During the immigration booms over the last few decades, many people have found affordable places to live in those high-rises. The apartments are reasonably comfortable and cheap, but the downside is that a lot of the residents don’t have cars so they’re stuck with extremely long commutes in car-oriented suburbs that have never been well-served by public transit. So in that sense, the quality of life isn’t that good.

Today, the city is well into a Tower Renewal plan, which it started about 10 years ago. Heritage architects have been pushing this effort, trying to figure out how to get these buildings retrofitted in ways that make them work better for the residents while being more sustainable and cost effective for the developers. These towers are 50, 60 years old—so you have window systems and facades coming apart in a lot of these places. There’s also a social element to this in regards to the privately owned open spaces: Planners want to see a loosening up of the zoning in these areas because you can’t even open a business on the ground floor of these towers or sell things on the street and you need that kind of life to serve the residents and activate these spaces. That will all be part of a new zoning policy, called RAC (Residential Apartment Commercial zone), which is just getting started now.

Uno Prii seems to be the one architect associated with these high-rises who could consistently design something memorable…

What he managed to do was solve that riddle of making good architecture in the context of developer-driven construction. His buildings have an expressionistic quality with curves and ornament, which make them visually interesting. They were similar to the other apartment buildings going up at the time but had just enough flourishes.

There are other architects who might not have same current relevance but who were doing the same thing. Prii was from Estonia, but there was also Peter Dickinson, who came to Canada from the U.K. as young man in 1950s, and managed to do likewise for developers. He also made some interesting public buildings like the O’Keefe Centre, which is now SONY Centre for the Performing Arts. That’s a grand expressionistic building. Dickinson managed to do some work that was structurally interesting and innovative and created modern buildings that stand up well to this day.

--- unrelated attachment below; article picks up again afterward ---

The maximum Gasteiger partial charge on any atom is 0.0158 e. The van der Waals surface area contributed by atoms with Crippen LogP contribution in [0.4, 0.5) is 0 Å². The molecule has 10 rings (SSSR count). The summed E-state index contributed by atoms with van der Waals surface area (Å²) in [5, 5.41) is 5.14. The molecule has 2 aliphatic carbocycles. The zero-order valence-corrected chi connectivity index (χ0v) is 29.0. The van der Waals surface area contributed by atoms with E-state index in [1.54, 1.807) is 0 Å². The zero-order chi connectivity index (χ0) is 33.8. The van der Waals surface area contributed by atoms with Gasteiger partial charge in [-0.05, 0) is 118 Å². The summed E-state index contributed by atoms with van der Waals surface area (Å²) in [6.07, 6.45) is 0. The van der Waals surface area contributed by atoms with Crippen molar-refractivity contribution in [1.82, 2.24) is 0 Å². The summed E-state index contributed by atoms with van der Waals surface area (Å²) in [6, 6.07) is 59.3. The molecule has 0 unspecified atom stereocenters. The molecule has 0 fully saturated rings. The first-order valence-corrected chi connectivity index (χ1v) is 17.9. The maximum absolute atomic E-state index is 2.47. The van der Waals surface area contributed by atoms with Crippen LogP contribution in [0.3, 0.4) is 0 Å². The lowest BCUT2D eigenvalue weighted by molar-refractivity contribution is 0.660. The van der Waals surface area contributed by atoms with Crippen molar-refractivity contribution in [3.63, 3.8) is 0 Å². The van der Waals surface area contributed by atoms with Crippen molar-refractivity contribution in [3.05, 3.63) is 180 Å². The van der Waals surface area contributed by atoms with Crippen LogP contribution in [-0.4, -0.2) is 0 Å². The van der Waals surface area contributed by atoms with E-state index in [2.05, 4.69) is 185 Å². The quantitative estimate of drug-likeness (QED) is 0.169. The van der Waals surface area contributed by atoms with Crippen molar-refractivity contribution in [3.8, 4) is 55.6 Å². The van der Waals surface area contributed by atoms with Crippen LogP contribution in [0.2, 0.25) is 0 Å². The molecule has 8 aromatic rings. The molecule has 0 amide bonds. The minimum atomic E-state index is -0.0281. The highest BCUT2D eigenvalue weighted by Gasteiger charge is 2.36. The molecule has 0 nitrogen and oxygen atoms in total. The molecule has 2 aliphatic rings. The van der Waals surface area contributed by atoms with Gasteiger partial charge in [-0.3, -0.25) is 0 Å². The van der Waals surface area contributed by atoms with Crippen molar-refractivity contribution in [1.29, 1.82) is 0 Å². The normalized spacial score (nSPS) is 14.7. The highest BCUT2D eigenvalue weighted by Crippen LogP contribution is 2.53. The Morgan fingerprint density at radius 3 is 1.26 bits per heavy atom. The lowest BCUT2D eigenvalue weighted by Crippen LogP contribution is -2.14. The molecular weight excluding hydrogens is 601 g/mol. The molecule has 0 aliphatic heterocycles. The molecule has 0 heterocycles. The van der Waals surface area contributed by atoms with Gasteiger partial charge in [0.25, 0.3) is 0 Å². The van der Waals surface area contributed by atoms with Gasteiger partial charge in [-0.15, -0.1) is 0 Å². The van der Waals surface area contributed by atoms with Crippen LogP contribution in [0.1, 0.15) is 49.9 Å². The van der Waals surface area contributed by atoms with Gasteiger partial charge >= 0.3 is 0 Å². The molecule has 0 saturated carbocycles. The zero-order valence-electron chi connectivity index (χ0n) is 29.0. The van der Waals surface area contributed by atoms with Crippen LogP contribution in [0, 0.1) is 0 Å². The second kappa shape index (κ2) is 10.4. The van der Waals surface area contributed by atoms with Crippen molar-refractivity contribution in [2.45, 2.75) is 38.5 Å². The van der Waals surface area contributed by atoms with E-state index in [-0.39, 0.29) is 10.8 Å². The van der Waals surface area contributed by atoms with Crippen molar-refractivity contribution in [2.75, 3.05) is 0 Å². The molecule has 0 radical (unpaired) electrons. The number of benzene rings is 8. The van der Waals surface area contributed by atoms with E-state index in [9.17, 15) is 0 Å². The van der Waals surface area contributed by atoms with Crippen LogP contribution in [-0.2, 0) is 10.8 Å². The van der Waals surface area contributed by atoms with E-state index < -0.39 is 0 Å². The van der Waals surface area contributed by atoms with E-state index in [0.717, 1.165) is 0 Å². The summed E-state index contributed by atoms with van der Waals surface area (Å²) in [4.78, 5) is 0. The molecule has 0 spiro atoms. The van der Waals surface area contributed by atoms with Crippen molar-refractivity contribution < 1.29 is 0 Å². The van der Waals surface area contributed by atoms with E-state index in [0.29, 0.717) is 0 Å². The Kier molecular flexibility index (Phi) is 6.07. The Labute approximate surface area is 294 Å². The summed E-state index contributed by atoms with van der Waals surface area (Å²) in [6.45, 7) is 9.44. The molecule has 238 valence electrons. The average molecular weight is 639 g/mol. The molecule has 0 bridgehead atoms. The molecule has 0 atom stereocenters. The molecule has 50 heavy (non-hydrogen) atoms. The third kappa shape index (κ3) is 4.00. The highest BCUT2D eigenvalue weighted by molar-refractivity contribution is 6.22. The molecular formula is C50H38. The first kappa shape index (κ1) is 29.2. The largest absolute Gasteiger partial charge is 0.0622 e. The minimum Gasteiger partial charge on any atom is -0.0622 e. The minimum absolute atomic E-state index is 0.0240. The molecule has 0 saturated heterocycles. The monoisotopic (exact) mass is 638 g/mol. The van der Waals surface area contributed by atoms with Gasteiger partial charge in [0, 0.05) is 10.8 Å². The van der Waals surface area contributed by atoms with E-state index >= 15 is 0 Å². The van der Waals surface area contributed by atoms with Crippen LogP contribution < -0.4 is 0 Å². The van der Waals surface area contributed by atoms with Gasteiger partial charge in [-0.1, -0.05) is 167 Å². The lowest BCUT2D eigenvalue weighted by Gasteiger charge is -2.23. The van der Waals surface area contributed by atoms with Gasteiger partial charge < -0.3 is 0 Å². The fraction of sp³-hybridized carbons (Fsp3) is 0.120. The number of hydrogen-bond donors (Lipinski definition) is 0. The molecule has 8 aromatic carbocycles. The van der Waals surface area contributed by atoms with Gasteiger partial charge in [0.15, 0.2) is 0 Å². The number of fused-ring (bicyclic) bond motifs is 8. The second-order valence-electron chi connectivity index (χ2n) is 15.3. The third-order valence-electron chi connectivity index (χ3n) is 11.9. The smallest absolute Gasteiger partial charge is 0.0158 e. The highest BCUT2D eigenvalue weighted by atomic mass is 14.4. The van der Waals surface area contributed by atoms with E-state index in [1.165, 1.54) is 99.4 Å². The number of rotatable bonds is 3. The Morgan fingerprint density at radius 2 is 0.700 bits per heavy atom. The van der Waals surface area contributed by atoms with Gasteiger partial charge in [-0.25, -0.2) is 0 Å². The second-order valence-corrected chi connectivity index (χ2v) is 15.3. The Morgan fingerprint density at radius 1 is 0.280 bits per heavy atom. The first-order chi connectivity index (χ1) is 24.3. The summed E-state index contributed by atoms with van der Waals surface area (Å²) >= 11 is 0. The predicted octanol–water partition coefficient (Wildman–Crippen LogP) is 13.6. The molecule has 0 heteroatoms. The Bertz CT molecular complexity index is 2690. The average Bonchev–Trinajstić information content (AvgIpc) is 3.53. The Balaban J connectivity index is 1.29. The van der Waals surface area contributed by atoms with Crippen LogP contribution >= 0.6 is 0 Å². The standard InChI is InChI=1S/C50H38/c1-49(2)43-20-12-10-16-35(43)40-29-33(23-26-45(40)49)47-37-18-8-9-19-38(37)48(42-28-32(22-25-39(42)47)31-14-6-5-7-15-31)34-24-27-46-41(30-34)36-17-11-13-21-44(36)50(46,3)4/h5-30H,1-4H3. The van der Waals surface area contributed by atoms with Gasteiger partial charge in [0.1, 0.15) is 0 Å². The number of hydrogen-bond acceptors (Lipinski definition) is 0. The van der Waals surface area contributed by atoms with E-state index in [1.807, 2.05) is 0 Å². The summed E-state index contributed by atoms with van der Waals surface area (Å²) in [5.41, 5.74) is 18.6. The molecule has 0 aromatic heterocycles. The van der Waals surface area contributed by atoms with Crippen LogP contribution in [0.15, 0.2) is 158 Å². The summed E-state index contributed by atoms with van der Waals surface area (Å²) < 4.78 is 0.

A lot of people were pursuing interesting designs in 1950s and ‘60s. There are a bunch of good buildings still here from that era, but they’re not necessarily well appreciated. If you’re an average person over 50, you don’t think about the 1960s as being history, whereas for younger people it absolutely is. The basic battle about whether or not these things are worth saving is still in progress. People who actively love Toronto as an urban place have mostly been downtowners who live in old, pre-Modern houses from a time when Toronto was a low-rise city, so that’s how they think of Toronto. But it’s equally a city of high-rises and it’s taking a while for that to sink in, culturally. You’re missing a lot of Toronto’s story by not paying attention to the modern city because that’s when everything really happened here.

The glass condo tower seems to one of the most defining visuals of modern Toronto. Are these buildings generally seen as inconsequential or part of a trend that needs to be corrected?

Historically, Toronto has been a rather conservative city and very reluctant to think of itself as a special place. For younger people now though, self-confidence comes naturally. This is Drake’s city now, “The 6ix”—I hate saying that [laughs].